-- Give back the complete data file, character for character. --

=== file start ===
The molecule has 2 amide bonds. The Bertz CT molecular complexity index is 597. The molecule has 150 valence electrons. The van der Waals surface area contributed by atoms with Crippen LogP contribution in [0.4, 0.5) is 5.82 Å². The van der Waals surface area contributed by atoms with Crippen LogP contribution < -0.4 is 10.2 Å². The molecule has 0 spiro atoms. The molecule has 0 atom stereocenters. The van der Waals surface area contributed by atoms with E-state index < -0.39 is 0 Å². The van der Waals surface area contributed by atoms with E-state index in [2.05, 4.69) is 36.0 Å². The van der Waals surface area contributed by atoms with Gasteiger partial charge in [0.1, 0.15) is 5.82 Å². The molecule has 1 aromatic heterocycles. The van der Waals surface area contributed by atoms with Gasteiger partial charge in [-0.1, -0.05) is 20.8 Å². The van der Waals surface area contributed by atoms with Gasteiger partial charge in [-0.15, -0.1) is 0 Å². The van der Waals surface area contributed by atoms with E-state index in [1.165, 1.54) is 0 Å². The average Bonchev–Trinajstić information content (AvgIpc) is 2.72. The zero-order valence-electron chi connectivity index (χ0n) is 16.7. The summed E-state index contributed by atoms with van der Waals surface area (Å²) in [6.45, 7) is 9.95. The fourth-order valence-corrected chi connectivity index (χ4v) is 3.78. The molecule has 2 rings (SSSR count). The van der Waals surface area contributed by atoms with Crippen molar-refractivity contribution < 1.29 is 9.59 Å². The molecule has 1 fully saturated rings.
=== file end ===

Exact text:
The molecule has 2 amide bonds. The Bertz CT molecular complexity index is 597. The molecule has 150 valence electrons. The van der Waals surface area contributed by atoms with Crippen LogP contribution in [0.4, 0.5) is 5.82 Å². The van der Waals surface area contributed by atoms with Crippen LogP contribution < -0.4 is 10.2 Å². The molecule has 0 spiro atoms. The molecule has 0 atom stereocenters. The van der Waals surface area contributed by atoms with E-state index < -0.39 is 0 Å². The van der Waals surface area contributed by atoms with E-state index in [2.05, 4.69) is 36.0 Å². The van der Waals surface area contributed by atoms with Gasteiger partial charge in [0.1, 0.15) is 5.82 Å². The molecule has 1 aromatic heterocycles. The van der Waals surface area contributed by atoms with Gasteiger partial charge in [-0.1, -0.05) is 20.8 Å². The van der Waals surface area contributed by atoms with Gasteiger partial charge in [-0.15, -0.1) is 0 Å². The van der Waals surface area contributed by atoms with E-state index in [1.165, 1.54) is 0 Å². The average Bonchev–Trinajstić information content (AvgIpc) is 2.72. The zero-order valence-electron chi connectivity index (χ0n) is 16.7. The summed E-state index contributed by atoms with van der Waals surface area (Å²) in [6.45, 7) is 9.95. The fourth-order valence-corrected chi connectivity index (χ4v) is 3.78. The molecule has 2 rings (SSSR count). The van der Waals surface area contributed by atoms with Crippen molar-refractivity contribution < 1.29 is 9.59 Å². The molecule has 1 fully saturated rings.